• Mark

          I might need a tinfoil hat for any more of your history lessons. You're completely out of your league here and possibly out of your mind.

      • michael

        Denis Diderot must not have been aware that The Bible calls Jesus "King of Kings".

        • Mark

          Diderot is a celebrated philosopher, ex-Christian atheist, and writer of French Enlightenment. I'm sure he read the Bible in its entirety.

      • michael

        Nazi antisemitism was inherited from Medieval Christianity. The Nazis praised Christianity and catholicism often.

        • Mark

          Wrong. Antisemitism of the medieval Church in Rhineland is a myth. Jews and Catholics lived in harmony for over 500 years in Rhineland before Emich of Lesingen who was left in charge temporarily during the First Crusade led an attack on Jews in 1096. Emich marched on Cologne, Speyer, Mainz, and Worms where the Catholic bishops personally protected the local Jews. Gottschalk and Volkmar attacked Jews as well in Rhineland. These attacks were all harshly condemned by the pope. Don't take my word for it, take a Jewish chronicler, Ephriam of Bonn, who quoted St. Bernard of Clairvaux who rode into the Rhine Valley and ordered the end of the killings: "'It is fitting that you go forth against Muslims. However, anyone who attacks a Jew and tries to kill him is as though he attack Jesus himself'...Everyone esteemed this priest as one of their saints...Were it not for the mercies of our Creator Who sent the aforesaid abbot.. there would not have been a remnant or survivor among the Jews" Jews were eventually expelled from Rhineland in the 1400's, but bear in mind Jews were expelled from England, France and Spain, and it was done as the work of secular authorities, not the Church. Hitler's eugenics ideals had nothing to do with the Medieval Church. Hitler was national socialist, he despised religion and knew which battles he could not win.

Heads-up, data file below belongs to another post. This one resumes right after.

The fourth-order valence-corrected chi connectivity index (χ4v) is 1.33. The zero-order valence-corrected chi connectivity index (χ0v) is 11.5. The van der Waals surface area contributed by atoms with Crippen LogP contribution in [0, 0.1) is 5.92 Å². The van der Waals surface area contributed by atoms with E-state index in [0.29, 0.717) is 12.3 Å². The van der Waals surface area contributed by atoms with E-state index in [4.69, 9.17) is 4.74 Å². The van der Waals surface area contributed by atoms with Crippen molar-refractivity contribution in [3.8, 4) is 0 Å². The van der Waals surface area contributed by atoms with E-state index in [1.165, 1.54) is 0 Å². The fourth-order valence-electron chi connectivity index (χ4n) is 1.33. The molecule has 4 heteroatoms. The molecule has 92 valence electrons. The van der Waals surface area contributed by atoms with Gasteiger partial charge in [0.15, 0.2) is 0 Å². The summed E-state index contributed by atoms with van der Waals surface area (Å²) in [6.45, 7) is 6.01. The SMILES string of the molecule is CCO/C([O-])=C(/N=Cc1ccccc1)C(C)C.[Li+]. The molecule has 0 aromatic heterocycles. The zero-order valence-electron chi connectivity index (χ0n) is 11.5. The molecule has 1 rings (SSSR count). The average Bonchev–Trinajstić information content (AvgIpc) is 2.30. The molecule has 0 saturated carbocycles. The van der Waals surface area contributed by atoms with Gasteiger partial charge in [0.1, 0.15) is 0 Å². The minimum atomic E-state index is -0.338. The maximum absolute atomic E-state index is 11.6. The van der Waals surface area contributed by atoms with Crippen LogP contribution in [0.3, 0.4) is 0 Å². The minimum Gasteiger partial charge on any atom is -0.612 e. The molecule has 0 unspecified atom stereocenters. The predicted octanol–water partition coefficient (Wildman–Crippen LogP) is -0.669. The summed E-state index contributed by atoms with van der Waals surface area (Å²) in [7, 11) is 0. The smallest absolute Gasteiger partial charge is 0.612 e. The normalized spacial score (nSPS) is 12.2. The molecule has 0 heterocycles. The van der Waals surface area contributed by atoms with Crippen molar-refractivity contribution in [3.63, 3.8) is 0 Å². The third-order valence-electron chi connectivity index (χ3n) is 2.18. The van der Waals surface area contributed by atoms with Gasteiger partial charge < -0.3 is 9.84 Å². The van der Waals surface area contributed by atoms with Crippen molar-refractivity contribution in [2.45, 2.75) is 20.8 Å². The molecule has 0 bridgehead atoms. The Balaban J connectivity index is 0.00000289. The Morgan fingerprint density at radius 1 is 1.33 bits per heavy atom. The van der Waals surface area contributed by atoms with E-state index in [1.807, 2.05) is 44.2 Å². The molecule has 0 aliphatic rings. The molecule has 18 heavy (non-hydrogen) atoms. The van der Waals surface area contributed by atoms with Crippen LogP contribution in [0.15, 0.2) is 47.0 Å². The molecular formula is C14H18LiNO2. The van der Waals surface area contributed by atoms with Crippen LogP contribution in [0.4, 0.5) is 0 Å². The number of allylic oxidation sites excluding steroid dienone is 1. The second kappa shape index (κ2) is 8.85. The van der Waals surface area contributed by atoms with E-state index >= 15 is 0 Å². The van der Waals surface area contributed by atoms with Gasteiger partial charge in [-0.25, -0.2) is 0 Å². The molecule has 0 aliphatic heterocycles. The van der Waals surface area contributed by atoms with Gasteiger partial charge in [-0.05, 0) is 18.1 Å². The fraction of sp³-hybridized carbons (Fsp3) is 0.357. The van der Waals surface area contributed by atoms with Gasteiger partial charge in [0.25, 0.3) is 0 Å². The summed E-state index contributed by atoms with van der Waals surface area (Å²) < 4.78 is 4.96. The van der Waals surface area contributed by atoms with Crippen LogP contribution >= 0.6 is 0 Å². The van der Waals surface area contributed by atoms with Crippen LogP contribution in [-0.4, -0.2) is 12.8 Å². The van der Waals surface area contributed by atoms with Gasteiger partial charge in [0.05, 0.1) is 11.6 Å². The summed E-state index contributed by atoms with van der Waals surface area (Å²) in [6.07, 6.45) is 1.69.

"The voice of Pius XII is a lonely voice in the silence and darkness enveloping Europe this Christmas...In calling for a "real new order" based on "liberty, justice, and love".. the pope put himself squarely against Hitlerism." New York Times, Dec 26th 1942.

      • michael